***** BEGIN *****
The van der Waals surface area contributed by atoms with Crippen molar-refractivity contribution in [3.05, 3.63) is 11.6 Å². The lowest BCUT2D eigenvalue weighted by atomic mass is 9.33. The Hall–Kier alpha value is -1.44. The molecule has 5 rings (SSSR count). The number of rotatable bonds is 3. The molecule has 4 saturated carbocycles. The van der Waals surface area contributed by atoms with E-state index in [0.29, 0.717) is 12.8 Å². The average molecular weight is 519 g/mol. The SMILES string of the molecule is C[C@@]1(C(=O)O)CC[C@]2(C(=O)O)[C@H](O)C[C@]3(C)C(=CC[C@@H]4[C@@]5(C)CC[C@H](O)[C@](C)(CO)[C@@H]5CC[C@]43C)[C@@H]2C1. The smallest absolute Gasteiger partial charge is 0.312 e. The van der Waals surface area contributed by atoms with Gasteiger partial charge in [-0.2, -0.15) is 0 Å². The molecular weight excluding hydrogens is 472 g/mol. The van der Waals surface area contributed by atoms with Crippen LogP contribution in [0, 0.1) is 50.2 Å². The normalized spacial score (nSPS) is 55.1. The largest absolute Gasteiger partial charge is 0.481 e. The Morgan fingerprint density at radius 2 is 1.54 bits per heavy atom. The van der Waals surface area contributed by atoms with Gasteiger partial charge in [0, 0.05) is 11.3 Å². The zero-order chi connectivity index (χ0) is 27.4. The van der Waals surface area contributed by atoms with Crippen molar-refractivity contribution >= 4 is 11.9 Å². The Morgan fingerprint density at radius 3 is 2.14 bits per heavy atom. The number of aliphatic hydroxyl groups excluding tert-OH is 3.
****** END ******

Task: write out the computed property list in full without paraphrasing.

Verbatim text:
The van der Waals surface area contributed by atoms with Crippen molar-refractivity contribution in [3.05, 3.63) is 11.6 Å². The lowest BCUT2D eigenvalue weighted by atomic mass is 9.33. The Hall–Kier alpha value is -1.44. The molecule has 5 rings (SSSR count). The number of rotatable bonds is 3. The molecule has 4 saturated carbocycles. The van der Waals surface area contributed by atoms with E-state index in [0.29, 0.717) is 12.8 Å². The average molecular weight is 519 g/mol. The SMILES string of the molecule is C[C@@]1(C(=O)O)CC[C@]2(C(=O)O)[C@H](O)C[C@]3(C)C(=CC[C@@H]4[C@@]5(C)CC[C@H](O)[C@](C)(CO)[C@@H]5CC[C@]43C)[C@@H]2C1. The smallest absolute Gasteiger partial charge is 0.312 e. The van der Waals surface area contributed by atoms with Gasteiger partial charge in [-0.2, -0.15) is 0 Å². The molecular weight excluding hydrogens is 472 g/mol. The van der Waals surface area contributed by atoms with Crippen LogP contribution in [0, 0.1) is 50.2 Å². The normalized spacial score (nSPS) is 55.1. The largest absolute Gasteiger partial charge is 0.481 e. The Morgan fingerprint density at radius 2 is 1.54 bits per heavy atom. The van der Waals surface area contributed by atoms with Gasteiger partial charge in [0, 0.05) is 11.3 Å². The zero-order chi connectivity index (χ0) is 27.4. The van der Waals surface area contributed by atoms with Crippen molar-refractivity contribution >= 4 is 11.9 Å². The Morgan fingerprint density at radius 3 is 2.14 bits per heavy atom. The number of aliphatic hydroxyl groups excluding tert-OH is 3.